Home / Business / Project xCloud: Stream from the cloud or from your own Xbox – launches October 2019

Project xCloud: Stream from the cloud or from your own Xbox – launches October 2019

After Google’s concrete plans for the launch of Stadia, we expected Microsoft to dedicate serious time to its Project xCloud service at this E3. Instead we got just a few quotes from Phil Spencer on stage – but they did cover a number of significant points.

First up, Project xCloud will launch in October of this year, which puts it roughly one month ahead of Google Stadia. Though further details make it clear that Microsoft’s offering has crucial differences from Google’s.

As we long suspected, Microsoft will go for a hybrid streaming system, as opposed to a pure cloud-based one. It also means that current-generation Xbox’s will support the hybrid service, rather than consumers having to wait for next-gen hardware.

“You’ll have two ways to stream, there’s a new platform feature: Console Streaming. It turns your Xbox One into your own personal and free xCloud server,” said Spencer. Which is a logical expansion of the local Wi-Fi streaming the platform already allows to other Windows-based devices on your home network.

Phil Spencer on stage at Xbox E3 2019

That “free” part means Microsoft will only charge users for using cloud-based servers. The idea of a free to use cloud for Xbox owners is a brilliant one, leveraging the huge install base to encourage use in the service, without having to provide inordinate servers for users who already have idle Xbox consoles in their homes.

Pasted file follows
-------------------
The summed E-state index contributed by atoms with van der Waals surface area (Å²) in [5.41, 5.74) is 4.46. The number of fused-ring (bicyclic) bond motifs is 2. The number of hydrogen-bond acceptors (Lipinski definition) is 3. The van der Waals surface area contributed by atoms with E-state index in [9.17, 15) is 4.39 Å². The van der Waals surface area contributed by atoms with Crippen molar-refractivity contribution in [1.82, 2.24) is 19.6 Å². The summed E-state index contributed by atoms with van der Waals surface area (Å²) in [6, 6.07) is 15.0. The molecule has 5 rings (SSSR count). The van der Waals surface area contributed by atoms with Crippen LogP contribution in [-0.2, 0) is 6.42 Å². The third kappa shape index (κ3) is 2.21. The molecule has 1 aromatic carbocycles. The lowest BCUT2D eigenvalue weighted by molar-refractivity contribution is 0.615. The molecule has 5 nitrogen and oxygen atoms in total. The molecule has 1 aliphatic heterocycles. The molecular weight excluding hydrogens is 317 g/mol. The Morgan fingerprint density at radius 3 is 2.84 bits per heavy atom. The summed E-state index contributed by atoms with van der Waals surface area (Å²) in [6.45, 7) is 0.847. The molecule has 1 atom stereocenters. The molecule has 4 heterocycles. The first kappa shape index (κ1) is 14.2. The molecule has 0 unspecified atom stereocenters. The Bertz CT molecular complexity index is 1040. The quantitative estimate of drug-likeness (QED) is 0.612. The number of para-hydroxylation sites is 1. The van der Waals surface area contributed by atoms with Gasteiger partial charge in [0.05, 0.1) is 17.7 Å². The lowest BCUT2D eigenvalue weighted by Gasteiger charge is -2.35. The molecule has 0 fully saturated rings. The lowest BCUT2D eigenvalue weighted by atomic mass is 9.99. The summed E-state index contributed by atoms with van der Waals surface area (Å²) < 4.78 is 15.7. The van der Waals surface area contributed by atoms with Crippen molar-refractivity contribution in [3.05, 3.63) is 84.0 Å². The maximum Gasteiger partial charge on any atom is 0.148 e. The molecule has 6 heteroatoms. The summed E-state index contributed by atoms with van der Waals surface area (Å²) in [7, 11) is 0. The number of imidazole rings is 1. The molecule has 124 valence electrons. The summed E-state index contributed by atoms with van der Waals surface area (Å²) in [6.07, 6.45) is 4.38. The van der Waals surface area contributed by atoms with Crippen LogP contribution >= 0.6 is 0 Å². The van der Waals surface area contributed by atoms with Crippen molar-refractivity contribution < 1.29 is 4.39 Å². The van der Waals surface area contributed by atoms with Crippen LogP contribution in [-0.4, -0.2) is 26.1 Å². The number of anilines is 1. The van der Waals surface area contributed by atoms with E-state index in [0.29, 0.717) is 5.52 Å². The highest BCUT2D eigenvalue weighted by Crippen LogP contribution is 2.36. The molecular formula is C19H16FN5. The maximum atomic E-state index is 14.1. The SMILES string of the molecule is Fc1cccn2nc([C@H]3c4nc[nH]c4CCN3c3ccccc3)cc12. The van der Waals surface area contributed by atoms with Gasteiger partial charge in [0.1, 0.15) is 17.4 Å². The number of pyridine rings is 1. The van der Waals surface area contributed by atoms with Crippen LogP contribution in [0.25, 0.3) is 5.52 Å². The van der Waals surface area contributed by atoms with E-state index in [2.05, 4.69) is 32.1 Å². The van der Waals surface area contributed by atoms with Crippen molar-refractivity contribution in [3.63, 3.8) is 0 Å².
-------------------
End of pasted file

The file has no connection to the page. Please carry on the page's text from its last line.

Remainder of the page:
“Whether you’re using a console in our data centre, or your console at home, this October you’ll be able to use a hybrid gaming cloud to play your games wherever you go,” Spencer continued. “Where you play is now entirely your choice, you decide.”

Microsoft will be demoing Project xCloud publicly for the first time at E3 this week. Though the usefulness of such demos in the past, be they connected to immense fibre optic links or struggling with conference floor Wi-Fi, are not terribly indicative of any individuals final experience.

Read more of our stories and analysis from E3 2019.

About Seth Barton

Seth Barton is the editor of MCV – which covers every aspect of the industry: development, publishing, marketing and much more. Before that Seth toiled in games retail at Electronics Boutique, studied film at university, published console and PC games for the BBC, and spent many years working in tech journalism. Living in South East London, he divides his little free time between board games, video games, beer and family. You can find him tweeting @sethbarton1.

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